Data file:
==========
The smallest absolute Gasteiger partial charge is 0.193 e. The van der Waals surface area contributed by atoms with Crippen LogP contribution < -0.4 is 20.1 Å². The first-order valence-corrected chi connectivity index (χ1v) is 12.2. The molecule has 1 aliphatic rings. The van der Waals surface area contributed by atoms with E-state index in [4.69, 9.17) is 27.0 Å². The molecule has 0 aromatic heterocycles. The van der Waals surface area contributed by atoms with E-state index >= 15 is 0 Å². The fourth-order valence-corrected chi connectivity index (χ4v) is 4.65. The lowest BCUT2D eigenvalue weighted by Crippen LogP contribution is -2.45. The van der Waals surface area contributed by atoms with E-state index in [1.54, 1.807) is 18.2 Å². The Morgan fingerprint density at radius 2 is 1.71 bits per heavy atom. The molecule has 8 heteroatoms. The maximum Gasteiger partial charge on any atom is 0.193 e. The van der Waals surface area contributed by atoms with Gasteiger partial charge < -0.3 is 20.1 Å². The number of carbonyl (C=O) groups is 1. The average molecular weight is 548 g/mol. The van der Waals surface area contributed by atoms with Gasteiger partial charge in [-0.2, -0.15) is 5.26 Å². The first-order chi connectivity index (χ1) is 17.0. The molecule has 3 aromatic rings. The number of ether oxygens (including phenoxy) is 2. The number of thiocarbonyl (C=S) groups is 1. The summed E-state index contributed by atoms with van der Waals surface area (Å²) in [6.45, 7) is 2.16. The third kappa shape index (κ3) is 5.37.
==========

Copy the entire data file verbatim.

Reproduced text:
The smallest absolute Gasteiger partial charge is 0.193 e. The van der Waals surface area contributed by atoms with Crippen LogP contribution < -0.4 is 20.1 Å². The first-order valence-corrected chi connectivity index (χ1v) is 12.2. The molecule has 1 aliphatic rings. The van der Waals surface area contributed by atoms with E-state index in [4.69, 9.17) is 27.0 Å². The molecule has 0 aromatic heterocycles. The van der Waals surface area contributed by atoms with E-state index >= 15 is 0 Å². The fourth-order valence-corrected chi connectivity index (χ4v) is 4.65. The lowest BCUT2D eigenvalue weighted by Crippen LogP contribution is -2.45. The van der Waals surface area contributed by atoms with E-state index in [1.54, 1.807) is 18.2 Å². The Morgan fingerprint density at radius 2 is 1.71 bits per heavy atom. The molecule has 8 heteroatoms. The maximum Gasteiger partial charge on any atom is 0.193 e. The van der Waals surface area contributed by atoms with Gasteiger partial charge < -0.3 is 20.1 Å². The number of carbonyl (C=O) groups is 1. The average molecular weight is 548 g/mol. The van der Waals surface area contributed by atoms with Gasteiger partial charge in [-0.2, -0.15) is 5.26 Å². The first-order chi connectivity index (χ1) is 17.0. The molecule has 3 aromatic rings. The number of ether oxygens (including phenoxy) is 2. The number of thiocarbonyl (C=S) groups is 1. The summed E-state index contributed by atoms with van der Waals surface area (Å²) in [6.45, 7) is 2.16. The third kappa shape index (κ3) is 5.37.